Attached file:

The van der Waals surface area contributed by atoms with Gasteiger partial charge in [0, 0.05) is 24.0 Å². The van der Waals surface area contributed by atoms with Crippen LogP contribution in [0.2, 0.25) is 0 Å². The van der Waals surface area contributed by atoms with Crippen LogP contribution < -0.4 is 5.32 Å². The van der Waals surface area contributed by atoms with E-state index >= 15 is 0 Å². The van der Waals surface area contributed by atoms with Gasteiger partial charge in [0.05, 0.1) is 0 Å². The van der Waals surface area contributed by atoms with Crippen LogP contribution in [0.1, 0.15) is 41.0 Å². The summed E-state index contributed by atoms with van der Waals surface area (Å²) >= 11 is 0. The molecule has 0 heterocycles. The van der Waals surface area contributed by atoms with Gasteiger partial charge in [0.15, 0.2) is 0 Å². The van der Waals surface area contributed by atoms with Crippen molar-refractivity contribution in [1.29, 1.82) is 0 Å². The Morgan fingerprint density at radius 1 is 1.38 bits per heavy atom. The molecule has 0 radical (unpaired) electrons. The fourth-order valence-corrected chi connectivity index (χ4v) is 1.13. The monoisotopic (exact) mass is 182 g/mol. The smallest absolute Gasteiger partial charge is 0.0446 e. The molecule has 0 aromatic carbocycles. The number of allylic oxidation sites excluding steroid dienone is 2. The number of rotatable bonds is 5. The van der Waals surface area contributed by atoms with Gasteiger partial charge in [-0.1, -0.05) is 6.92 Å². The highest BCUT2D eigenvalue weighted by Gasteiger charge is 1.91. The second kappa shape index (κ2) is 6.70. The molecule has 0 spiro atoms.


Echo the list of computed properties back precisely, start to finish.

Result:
The van der Waals surface area contributed by atoms with Gasteiger partial charge in [0, 0.05) is 24.0 Å². The van der Waals surface area contributed by atoms with Crippen LogP contribution in [0.2, 0.25) is 0 Å². The van der Waals surface area contributed by atoms with Crippen LogP contribution < -0.4 is 5.32 Å². The van der Waals surface area contributed by atoms with E-state index >= 15 is 0 Å². The van der Waals surface area contributed by atoms with Gasteiger partial charge in [0.05, 0.1) is 0 Å². The van der Waals surface area contributed by atoms with Crippen LogP contribution in [0.1, 0.15) is 41.0 Å². The summed E-state index contributed by atoms with van der Waals surface area (Å²) >= 11 is 0. The molecule has 0 heterocycles. The van der Waals surface area contributed by atoms with Gasteiger partial charge in [0.15, 0.2) is 0 Å². The van der Waals surface area contributed by atoms with Crippen molar-refractivity contribution in [1.29, 1.82) is 0 Å². The Morgan fingerprint density at radius 1 is 1.38 bits per heavy atom. The molecule has 0 radical (unpaired) electrons. The fourth-order valence-corrected chi connectivity index (χ4v) is 1.13. The monoisotopic (exact) mass is 182 g/mol. The smallest absolute Gasteiger partial charge is 0.0446 e. The molecule has 0 aromatic carbocycles. The number of allylic oxidation sites excluding steroid dienone is 2. The number of rotatable bonds is 5. The van der Waals surface area contributed by atoms with Gasteiger partial charge in [-0.1, -0.05) is 6.92 Å². The highest BCUT2D eigenvalue weighted by Gasteiger charge is 1.91. The second kappa shape index (κ2) is 6.70. The molecule has 0 spiro atoms.